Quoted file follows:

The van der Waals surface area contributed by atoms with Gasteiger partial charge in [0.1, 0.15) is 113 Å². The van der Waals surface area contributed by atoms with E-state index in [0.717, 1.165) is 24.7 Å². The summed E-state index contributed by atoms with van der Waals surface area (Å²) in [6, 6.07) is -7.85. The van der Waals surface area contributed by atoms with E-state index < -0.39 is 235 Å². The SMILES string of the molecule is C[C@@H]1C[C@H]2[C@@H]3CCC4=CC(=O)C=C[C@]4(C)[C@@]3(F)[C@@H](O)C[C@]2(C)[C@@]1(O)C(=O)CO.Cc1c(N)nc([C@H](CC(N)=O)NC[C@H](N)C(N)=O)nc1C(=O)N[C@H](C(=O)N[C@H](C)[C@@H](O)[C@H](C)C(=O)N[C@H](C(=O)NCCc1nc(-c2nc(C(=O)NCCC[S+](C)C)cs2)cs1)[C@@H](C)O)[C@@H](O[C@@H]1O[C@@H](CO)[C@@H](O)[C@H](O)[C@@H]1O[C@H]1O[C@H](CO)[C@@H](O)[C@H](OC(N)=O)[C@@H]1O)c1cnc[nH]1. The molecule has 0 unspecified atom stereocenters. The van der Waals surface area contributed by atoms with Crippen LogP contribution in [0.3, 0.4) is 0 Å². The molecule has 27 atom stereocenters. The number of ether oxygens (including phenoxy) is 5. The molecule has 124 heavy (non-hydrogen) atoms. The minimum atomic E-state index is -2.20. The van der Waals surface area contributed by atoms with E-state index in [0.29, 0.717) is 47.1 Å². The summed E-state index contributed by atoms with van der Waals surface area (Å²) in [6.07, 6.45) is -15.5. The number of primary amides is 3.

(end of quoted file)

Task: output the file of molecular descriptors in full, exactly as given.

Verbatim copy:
The van der Waals surface area contributed by atoms with Gasteiger partial charge in [0.1, 0.15) is 113 Å². The van der Waals surface area contributed by atoms with E-state index in [0.717, 1.165) is 24.7 Å². The summed E-state index contributed by atoms with van der Waals surface area (Å²) in [6, 6.07) is -7.85. The van der Waals surface area contributed by atoms with E-state index < -0.39 is 235 Å². The SMILES string of the molecule is C[C@@H]1C[C@H]2[C@@H]3CCC4=CC(=O)C=C[C@]4(C)[C@@]3(F)[C@@H](O)C[C@]2(C)[C@@]1(O)C(=O)CO.Cc1c(N)nc([C@H](CC(N)=O)NC[C@H](N)C(N)=O)nc1C(=O)N[C@H](C(=O)N[C@H](C)[C@@H](O)[C@H](C)C(=O)N[C@H](C(=O)NCCc1nc(-c2nc(C(=O)NCCC[S+](C)C)cs2)cs1)[C@@H](C)O)[C@@H](O[C@@H]1O[C@@H](CO)[C@@H](O)[C@H](O)[C@@H]1O[C@H]1O[C@H](CO)[C@@H](O)[C@H](OC(N)=O)[C@@H]1O)c1cnc[nH]1. The molecule has 0 unspecified atom stereocenters. The van der Waals surface area contributed by atoms with Crippen LogP contribution in [0.3, 0.4) is 0 Å². The molecule has 27 atom stereocenters. The number of ether oxygens (including phenoxy) is 5. The molecule has 124 heavy (non-hydrogen) atoms. The minimum atomic E-state index is -2.20. The van der Waals surface area contributed by atoms with E-state index in [0.29, 0.717) is 47.1 Å². The summed E-state index contributed by atoms with van der Waals surface area (Å²) in [6.07, 6.45) is -15.5. The number of primary amides is 3.